A mother allegedly shocked her teenage son with a stun gun when she tried to wake him up for Easter, according to Phoenix police. Sharron Dobbins, 40, said she only used the noise from the stun gun to try to wake her two sons.

(Published Thursday, April 5, 2018)

The proposed new policy uses circles to designate reinvestment areas where the city wants housing development to occur. Roberts’ area is outside the circles.

City Council Member Scott Griggs said the new policy is intended to make better use of limited city resources by directing private and non-profit projects to areas where they are most likely to succeed and hopefully attract more private investment in the future without city support.

“We’re going to pick particular areas to emphasize and prioritize for redevelopment. These areas are going to be adjacent to areas that have already seen large investment of private capital,” Griggs said.

In the new housing policy map, Red circles are Redevelopment Areas where projects are already slated to occur within a year. Green circles are Stabilization Areas with strong potential but also immediate risk of decline. Blue Emerging Market Areas require intense code and crime enforcement and other city services to support current planned improvements.

All of the background colors on the map are based on a Market Value Analysis of real estate in Dallas. City officials believe the MVA provides metrics on which to justify the housing policy.

“This is more community driven. We’re picking communities and areas of town to prioritize for investment. The old way of doing things is essentially the Bank of Dallas,” Griggs said.

An usher for the Houston Rockets <a href=”https://www.instagram.com/p/BhJ-DUChqh-/” target=”_blank”>busts a move on the team’s dance cam</a> at the Houston Toyota Center. (Video courtesy Houston Rockets)

In the old practice without a clear policy, Griggs said private and non-profit groups would approach the city for investments in a project based on how much money they were lacking from other sources to accomplish the goal. City staff would evaluate projects and City Council would approve them on more subjective standards.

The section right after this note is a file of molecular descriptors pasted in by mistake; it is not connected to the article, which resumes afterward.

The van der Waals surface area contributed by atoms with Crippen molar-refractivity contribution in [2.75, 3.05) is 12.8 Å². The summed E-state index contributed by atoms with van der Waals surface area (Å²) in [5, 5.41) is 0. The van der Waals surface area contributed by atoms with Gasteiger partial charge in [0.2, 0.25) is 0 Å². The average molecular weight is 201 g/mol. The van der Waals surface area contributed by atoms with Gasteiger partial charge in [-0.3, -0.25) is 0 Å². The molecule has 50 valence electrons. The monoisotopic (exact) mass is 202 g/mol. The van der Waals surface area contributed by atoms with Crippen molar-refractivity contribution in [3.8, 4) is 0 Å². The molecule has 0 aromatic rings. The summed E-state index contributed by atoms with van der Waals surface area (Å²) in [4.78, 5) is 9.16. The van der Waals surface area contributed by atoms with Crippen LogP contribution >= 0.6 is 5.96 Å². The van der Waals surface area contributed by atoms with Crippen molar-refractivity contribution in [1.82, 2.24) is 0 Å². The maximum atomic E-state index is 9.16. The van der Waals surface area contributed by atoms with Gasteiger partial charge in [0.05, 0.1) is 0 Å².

“It’s going to be constantly updated. And we’ll do big strategic changes at 18 months and 3 years to see how the market is changing,” Griggs said.

Roberts said the new approach with studies required for areas outside the circles may reduce progress that was already underway in other areas that need more help, too.

City Wide CDC has built two large mixed use developments in the South Lancaster Road corridor that has been a Dallas Target neighborhood in the recent past. The projects have access to the adjacent DART rail line, near the Dallas Veterans Administration Medical Center. Roberts’ agency has vacant land ready for another mixed use development on Lancaster and a single family home subdivision in the neighborhood.

“We’re talking about major projects,” Roberts said. “We need a lot of infrastructure here so why not keep doing that and not say we’re going to study because we’ll be falling behind as we do that.”

Griggs said Community Development Corporations will not be cut out of the new policy.

“The product he does, he can move over to one of these circles and he’s still welcome to do business here in the City of Dallas,” Griggs said. “We have such limited resources. We cannot put our resources in every single block of the city of Dallas.”

The Dallas City Council Economic Development and Housing Committee held a special meeting on the new policy Thursday to hear comments from the public and from Community Development Housing Organizations.